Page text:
he Inspiral Carpets based their whole career on, add a shuffle beat and this could be a baggy anthem. Again Manzarek makes the song with little organ breaks to keep the straight ahead rock number moving at a fast speed 8/10 Blue Sunday A delicate love song, held together by Morrison’s voice with the others providing lullaby style support, pleasant but unmemorable 7/10 Ship of Fools A hint of latin jazz and country in this otherwise straightforward rock number which rolls like the sea between crescendos and mellow. 6½/10 Land Ho! A jaunty song, with a sea shanty air to a typical Doors backing. 6½/10 The Spy A slow burn blues number with a dash of jazz. Features creeping guitars and alehouse piano over which Morrison’s voice oozes like warm treacle – class. 9/10 Queen of the Highway I’ve listened to this several times wondering why it doesn’t jump out and the only thing I can think of is that this verges on the border of easy with its jazzy noodling feel. 5½/10 Indian Summer Whilst associated with the hippies, musically The Doors very rarely played stereotypical hippy music. This is about as near as they get with mellow eastern tinged tune pushed way into the background over which Morrison sings. 6½/10 Maggie M’Gill The final track is another blues belter with a stuttering thumping rhythm section, but again it doesn’t light my fire possibly because the lyrics, which always border on pretentious, don’t seem to fit 6/10 So looking at the final scores on the Doors we can see that this isn’t a classic album, 3 tracks would make a best of, a further 3 would make the best of the rest but the final 5 would be doomed to be only listened to on this album. Why does it fall down? It lacks the cutting edge of previous albums seeming to be satisfied with songs as just support for Morrison’s poetry whereas at their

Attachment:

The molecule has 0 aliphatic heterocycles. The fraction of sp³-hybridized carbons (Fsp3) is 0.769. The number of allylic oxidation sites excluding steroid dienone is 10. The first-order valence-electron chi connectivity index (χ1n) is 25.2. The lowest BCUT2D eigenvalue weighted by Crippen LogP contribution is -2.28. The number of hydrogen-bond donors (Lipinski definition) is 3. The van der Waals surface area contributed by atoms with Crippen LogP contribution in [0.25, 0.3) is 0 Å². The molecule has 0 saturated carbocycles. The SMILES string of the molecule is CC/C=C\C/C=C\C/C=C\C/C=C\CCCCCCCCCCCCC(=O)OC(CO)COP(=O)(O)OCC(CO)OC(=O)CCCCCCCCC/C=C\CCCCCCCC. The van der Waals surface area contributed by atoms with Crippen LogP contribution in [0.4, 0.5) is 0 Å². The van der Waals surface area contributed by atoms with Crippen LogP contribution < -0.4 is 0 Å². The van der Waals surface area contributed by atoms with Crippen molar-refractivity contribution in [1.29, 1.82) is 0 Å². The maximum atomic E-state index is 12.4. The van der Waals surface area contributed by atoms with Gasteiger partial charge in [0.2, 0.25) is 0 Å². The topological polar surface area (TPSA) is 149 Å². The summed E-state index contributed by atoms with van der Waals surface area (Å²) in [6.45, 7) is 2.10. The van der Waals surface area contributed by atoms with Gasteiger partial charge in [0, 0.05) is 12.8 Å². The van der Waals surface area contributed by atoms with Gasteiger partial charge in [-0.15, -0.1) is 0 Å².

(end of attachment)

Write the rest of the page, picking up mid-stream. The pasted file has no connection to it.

best the music is as important as the lyrics with Messieurs Krieger, Manzarek and Densmore as vital to the sound and imagery as Morrison. The failure of this is that there is no 7 minute + epic song on this album which maybe shows that the band themselves knew they were lacking in that vital spark of inspiration to raise their game to the level of greatness they were capable of. Having said all that, this is by no means a failure and worth a listen, although maybe not as an introduction to the band. It still has an edge to it which means it still stands head and shoulders above most of the pap that’s polluting the charts today.


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        • More +
          24.10.2000 23:44



          Morrison Hotel marks a more hard rock and blues feel attitude from the Doors and in my opinion also marks their return back to form. I still have reservations though and this is to do with myself being an early Doors fan. Morrison Hotel puts Morrison's vocal talents to the forefront and you can tell that his voice has certainly matured a lot more than from early albums. Maybe this is from all the drinking and smoking he did? His voice sounds almost rough and ready and you can really enjoy it as the album progresses. The Doors also do-away with the horn section that was so much in evidence in “The Soft Parade” album. I am for one pleased that they did this as I felt that the “Soft Parade” wasn’t the true Doors at all. I said that I had my reservations about the album and I still do. I much prefer they got back to their grass-roots style that characterised their first two albums. However it would be naïve not think a band that has been together for five year (at the time of the album) would not try and seek out new directions as they seek to grow as a unit. “Roadhouse Blues” is by far the best track as it thumps along. It for me sounds most like their earlier work and perhaps is no surprise that I enjoyed it the most. All in all not a bad album by the Doors but by no means their best.


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      • Product Details

        Disc #1 Tracklisting
        1 Roadhouse Blues
        2 Waiting For The Sun
        3 You Make Me Real
        4 Peace Frog
        5 Blue Sunday
        6 Ship Of Fools
        7 Land Ho
        8 Spy
        9 Queen Of The Highway
        10 Indian Summer
        11 Maggie McGill